Regulatory agencies such as the Food and Drug Administration (FDA) and European Medicines Agency (EMA) are dedicated to ensuring the safety and efficacy of drug products delivered to patients. This has led to the development of regulatory guidelines for the use of container closure systems (CCS) for parenteral drug products. Parenteral drug products are packaged as a solution, suspension, emulsion, or lyophilized powder and are administered in liquid form. Two of the main considerations for delivering parenteral drug products are stability and sterility, which can be achieved by using the proper CCS. CCS should be transparent to allow for visual inspection prior to usage and they should also be compatible with the drug product formulation. In this instance, compatibility means that the drug solution should not be compromised by anything that may leach from the CCS due to direct contact. In addition, there are certain packaging forms that pose a higher risk of interfering with the drug product (Table 1). While it is possible to have non-toxic levels of certain leached compounds, there is a chance some compounds may interfere with the efficacy of the drug product[1, 2, 3]. Thus, to ensure the compatibility of a formulation with a CCS, extractables and leachable studies (E&L) can be performed[2, 4].
Table 1. Risks associated with drug product administration route and CCS. Adapted from FDA guidance document: Container Closure Systems for Packaging Human Drugs and Biologics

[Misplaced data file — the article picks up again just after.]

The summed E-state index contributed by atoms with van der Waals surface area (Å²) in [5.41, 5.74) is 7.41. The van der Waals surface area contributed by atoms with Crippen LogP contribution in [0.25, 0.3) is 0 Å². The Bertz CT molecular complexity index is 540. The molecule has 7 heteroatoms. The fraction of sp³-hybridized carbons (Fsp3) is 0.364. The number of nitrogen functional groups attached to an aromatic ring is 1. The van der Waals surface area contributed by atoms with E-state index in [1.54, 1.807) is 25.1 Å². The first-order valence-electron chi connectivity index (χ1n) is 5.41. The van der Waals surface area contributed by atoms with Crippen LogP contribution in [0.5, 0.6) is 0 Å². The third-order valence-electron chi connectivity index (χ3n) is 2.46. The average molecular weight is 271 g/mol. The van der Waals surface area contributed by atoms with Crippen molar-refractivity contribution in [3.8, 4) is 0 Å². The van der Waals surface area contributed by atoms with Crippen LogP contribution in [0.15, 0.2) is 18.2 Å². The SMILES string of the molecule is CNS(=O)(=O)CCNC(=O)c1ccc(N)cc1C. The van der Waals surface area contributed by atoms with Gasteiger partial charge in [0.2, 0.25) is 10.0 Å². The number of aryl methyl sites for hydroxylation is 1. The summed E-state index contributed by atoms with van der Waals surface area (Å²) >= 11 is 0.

Extractable studies evaluate the safety of the CCS whereas leachable studies evaluate the safety of drug product within the CCS. Extractable studies allow for the identification of potential leachables, which are chemicals released from the CCS into the formulation under normal conditions. Extractables are chemicals which are forcibly released from CCS under exaggerated conditions which can be induced by using strong solvents and high temperatures[2-5]. Analytical testing is then used to identify and quantify the extracted compounds. This data is then used to develop and validate a method for leachable testing and analysis. A leachable study is executed to ensure the drug product formulation is not impacted by any chemicals released under normal storage conditions. Leachable studies are usually performed under “real-time” and accelerated conditions. Furthermore, the leachable study can also be incorporated as a part of the normal drug substance and product stability testing. A risk-assessment toxicological report is then prepared based on the leachable study data. Leachable studies also help validate the findings in the extractables studies, since extractables are considered a “worst-case scenario”[1, 2, 6].
Figure 1. Interaction between extractables and leachables
To attain a meaningful compound profile from E&L studies, highly sensitive analytical techniques are required[1, 6]. Analytical methods need to be able to quantify compounds down to parts per billion (ppb) and possibly parts per trillion (ppt). In addition, the analysis method needs to be able to distinguish between isobaric compounds. MS based analysis is popular due to its reproducibility, sensitivity and high throughput capability and if often coupled with chromatographic techniques[2, 4]. Following separation, MS can identify compounds based on how they fragment and, with increasing mass resolution capabilities, such as is provided by Sannova’s state of the art Thermo Exploris 240 Orbitrap, the structure of extractables and leachables can be readily identified with high levels of confidence using sophisticated software and rich databases. GC is also widely accepted as an appropriate separation method due to expected volatile substances present in E&L samples[1-4, 6].